Assassin’s Creed & Final Fantasy kick off our AAA franchise celebrations

By Brenna Hillier
4 April 2014 08:26 GMT

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The Big Ones: Assassin’s Creed and Final Fantasy are the first two franchises to come under scrutiny in this series on the multi-title properties VG247 has grown to love over the years.


Indie games are great, and we love innovation, but there’s something to be said for the big, triple-A franchise thing – and it’s usually said in chart-topping sales figures.

We all have a franchise or two that we hold near and dear. Maybe it’s just one very special series of games, or maybe like me you have a good half a dozen at least. In this series of features, we’re going to count off some of our favourite big names, starting with two that are very close to my own feeble but passionate heart.

Assassin’s Creed

Of today’s two franchises I’m starting with Assassin’s Creed because it comes first alphabetically, if not chronologically. My love for Assassin’s Creed is well-documented (I’m on my second Abstergo hoodie; I have an eagle-peak dressing gown; I lost my assassin’s symbol tablet gloves and literally cried) but I never actually get tired of talking about Ubisoft’s bizarre science-fiction slash historical fiction slash naval battle simulator slash stealth sandbox slash tech demo, so here we go.

“It’s easy to forget how revolutionary Assassin’s Creed was, with its groundbreaking crowd technologies and gloriously free movement.”

I’d love to tell you that I bought a first-printing copy of the original Assassin’s Creed because I knew, with powerful games journo instincts, that I would love it and it was going to be huge. Actually, I’d been sick in bed for a couple of years, during which time I missed a lot of games, and I decided to pick it up better to prepare for possibly reviewing the sequel now that I was well enough to go back to work. Also, my brother recommended it to me. “It’s got a lot of stabbing,” he said. He really knows me well.

The first Assassin’s Creed is often written off as a tech demo for the rest of the franchise but I love it. It’s far more tense than later sequels with its hyper-vigilant guards and limited stealth options. I understand it’s not fun for everyone, but I love the challenge of having to be anonymous. I love that you can’t just faff about and expect bystanders and guards to ignore you. Later games might have made the guards better and more tenacious hunters, but it also made them far more less likely to notice you in the first place, eventually watering down the already weakened notoriety system to that it may as well not exist at all.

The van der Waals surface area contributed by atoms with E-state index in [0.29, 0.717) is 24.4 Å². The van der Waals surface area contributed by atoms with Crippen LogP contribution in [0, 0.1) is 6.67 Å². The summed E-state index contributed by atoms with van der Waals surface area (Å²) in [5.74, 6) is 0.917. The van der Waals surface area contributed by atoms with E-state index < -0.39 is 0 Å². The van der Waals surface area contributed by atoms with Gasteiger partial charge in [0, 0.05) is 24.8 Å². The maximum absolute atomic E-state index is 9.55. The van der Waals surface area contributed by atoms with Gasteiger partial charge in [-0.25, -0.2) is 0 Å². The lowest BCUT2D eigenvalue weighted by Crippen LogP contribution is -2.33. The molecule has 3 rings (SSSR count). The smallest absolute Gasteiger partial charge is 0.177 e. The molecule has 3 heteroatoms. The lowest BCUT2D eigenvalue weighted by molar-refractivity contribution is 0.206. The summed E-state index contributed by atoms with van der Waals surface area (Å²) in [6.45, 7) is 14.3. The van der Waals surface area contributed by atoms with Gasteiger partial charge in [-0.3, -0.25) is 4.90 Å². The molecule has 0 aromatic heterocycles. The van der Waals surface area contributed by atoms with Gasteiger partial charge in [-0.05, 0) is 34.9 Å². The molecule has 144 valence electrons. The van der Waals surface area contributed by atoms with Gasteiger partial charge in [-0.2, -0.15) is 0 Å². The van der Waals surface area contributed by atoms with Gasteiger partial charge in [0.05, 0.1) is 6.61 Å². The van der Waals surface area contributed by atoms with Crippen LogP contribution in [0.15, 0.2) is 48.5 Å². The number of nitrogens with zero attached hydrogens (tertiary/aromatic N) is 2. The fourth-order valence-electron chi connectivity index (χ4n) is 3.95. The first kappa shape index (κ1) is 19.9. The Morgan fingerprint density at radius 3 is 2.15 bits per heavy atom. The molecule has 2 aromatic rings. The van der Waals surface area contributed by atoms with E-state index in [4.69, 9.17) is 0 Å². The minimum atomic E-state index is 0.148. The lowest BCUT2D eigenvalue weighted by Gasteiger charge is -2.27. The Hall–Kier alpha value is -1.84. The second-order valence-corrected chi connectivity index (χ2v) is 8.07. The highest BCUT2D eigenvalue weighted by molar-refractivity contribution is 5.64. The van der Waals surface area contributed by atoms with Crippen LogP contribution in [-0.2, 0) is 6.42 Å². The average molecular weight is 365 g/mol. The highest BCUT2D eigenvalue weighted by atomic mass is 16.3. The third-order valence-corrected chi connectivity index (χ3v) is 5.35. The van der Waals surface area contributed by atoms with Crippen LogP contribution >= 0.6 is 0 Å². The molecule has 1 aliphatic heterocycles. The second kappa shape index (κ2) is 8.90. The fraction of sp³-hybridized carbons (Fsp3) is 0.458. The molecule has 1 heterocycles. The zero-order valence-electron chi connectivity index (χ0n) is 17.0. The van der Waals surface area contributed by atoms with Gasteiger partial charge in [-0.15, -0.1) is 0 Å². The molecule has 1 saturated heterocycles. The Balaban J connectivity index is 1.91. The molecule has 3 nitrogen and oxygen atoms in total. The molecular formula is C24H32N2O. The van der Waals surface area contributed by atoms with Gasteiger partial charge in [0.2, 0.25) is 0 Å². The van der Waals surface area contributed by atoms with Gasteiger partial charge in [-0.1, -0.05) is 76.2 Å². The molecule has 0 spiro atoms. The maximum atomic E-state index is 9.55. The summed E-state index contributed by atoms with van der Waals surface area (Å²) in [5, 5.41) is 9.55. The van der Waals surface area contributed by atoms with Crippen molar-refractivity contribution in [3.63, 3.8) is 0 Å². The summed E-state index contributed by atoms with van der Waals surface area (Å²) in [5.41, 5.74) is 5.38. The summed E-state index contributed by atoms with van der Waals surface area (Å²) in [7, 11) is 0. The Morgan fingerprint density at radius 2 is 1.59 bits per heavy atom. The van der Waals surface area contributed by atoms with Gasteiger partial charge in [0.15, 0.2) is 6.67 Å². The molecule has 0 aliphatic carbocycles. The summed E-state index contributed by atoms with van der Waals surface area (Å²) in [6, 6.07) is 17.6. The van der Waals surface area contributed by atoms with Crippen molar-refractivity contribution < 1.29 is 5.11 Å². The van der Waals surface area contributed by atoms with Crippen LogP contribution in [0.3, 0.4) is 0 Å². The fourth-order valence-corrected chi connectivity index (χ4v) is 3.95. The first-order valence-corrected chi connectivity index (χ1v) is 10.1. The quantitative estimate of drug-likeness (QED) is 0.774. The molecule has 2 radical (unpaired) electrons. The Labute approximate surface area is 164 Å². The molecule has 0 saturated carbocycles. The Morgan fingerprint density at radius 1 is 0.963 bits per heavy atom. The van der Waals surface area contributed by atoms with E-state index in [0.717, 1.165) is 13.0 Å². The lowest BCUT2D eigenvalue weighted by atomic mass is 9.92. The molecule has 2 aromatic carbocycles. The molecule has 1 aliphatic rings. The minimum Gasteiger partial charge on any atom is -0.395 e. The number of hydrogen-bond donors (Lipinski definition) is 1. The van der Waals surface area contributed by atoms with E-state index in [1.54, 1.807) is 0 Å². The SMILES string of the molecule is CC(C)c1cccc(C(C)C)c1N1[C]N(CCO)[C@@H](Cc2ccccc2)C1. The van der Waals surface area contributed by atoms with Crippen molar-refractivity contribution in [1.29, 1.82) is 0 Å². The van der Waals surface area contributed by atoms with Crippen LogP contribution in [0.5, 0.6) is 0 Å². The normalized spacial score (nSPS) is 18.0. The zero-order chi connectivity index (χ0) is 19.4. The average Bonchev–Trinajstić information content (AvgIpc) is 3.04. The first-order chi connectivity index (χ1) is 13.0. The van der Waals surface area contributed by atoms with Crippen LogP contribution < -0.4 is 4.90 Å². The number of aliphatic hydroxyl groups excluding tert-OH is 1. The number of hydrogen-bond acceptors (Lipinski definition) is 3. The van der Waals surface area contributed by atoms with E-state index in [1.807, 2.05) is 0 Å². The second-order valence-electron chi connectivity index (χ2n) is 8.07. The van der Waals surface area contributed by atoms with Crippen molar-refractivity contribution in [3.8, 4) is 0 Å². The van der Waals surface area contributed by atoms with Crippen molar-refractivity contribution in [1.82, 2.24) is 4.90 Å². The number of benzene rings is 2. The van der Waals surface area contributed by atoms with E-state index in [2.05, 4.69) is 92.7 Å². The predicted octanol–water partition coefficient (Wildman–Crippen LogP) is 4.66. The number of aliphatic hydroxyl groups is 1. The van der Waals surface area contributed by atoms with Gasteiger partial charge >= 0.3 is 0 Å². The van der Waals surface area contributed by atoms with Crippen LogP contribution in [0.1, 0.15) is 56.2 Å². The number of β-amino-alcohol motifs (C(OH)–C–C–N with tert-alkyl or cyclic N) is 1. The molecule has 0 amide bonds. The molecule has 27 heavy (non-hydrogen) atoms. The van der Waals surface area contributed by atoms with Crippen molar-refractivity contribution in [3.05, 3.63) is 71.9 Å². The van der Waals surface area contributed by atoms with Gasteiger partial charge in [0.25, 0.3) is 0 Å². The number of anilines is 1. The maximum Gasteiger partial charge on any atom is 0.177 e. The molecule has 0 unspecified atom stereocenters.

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The very first trailer for Assassin’s Creed, shown at E3 2006.

It’s easy to forget just how revolutionary Assassin’s Creed was, with its groundbreaking crowd technologies and gloriously free movement. I even enjoyed the puppet control system, where each button represented a different part of Altair’s body, and actions varied depending on your “profile”, which many have described as unnecessarily clunky. The modern-day sections were a revelation to me; I’ve always been the sort to go off poking into corners when a game tells me to run in a straight line, and to be rewarded for faffing about instead of getting back in the Animus made me feel like the developers and I were playing together, rather than them herding me to their narrative goals.

“Now that Assassin’s Creed has been annualised it’s easy to be cynical about it. But the fact of the matter is Ubisoft keeps trying new things within the series.”

Assassin’s Creed as a series has had its ups and downs since then, but there have been plenty of ups, and despite my love for the purity of the original I found plenty to love in later games. Assassin’s Creed: Brotherhood in particular is a highlight; the unusual approach to multiplayer was a revelation, and the building up of an assassin’s guild was extremely satisfying. Assassin’s Creed: Revelations started to suffer from a bit of feature glut but provided some much needed extra colour to both Altair and Desmond’s stories, as well as letting us blow stuff up with bombs, which I rarely argue with. Assassin’s Creed 4: Black Flag took the fun naval section from the much-criticised Assassin’s Creed 3 and turned them into a sheer joy and delight to play. And Assassin’s Creed 3 – well, uh, you could pat animals, and I really liked that. Moving on.

Now that Assassin’s Creed has been annualised it’s easy to be cynical about it. But the fact of the matter is Ubisoft keeps trying new things within the series, has been very careful about guarding its canon, and very actively monitors feedback in order to keep improving and refining, with multiple studios given a go at hitting a high note. We’re genuinely excited about Assassin’s Creed: Unity for a variety of spurious reasons rooted in wild speculation, and Assassin’s Creed: Comet, if it is a real thing, is likely to be pretty decent too, because Ubisoft is über-protective of its baby.

Click through to the second page for Final Fantasy.

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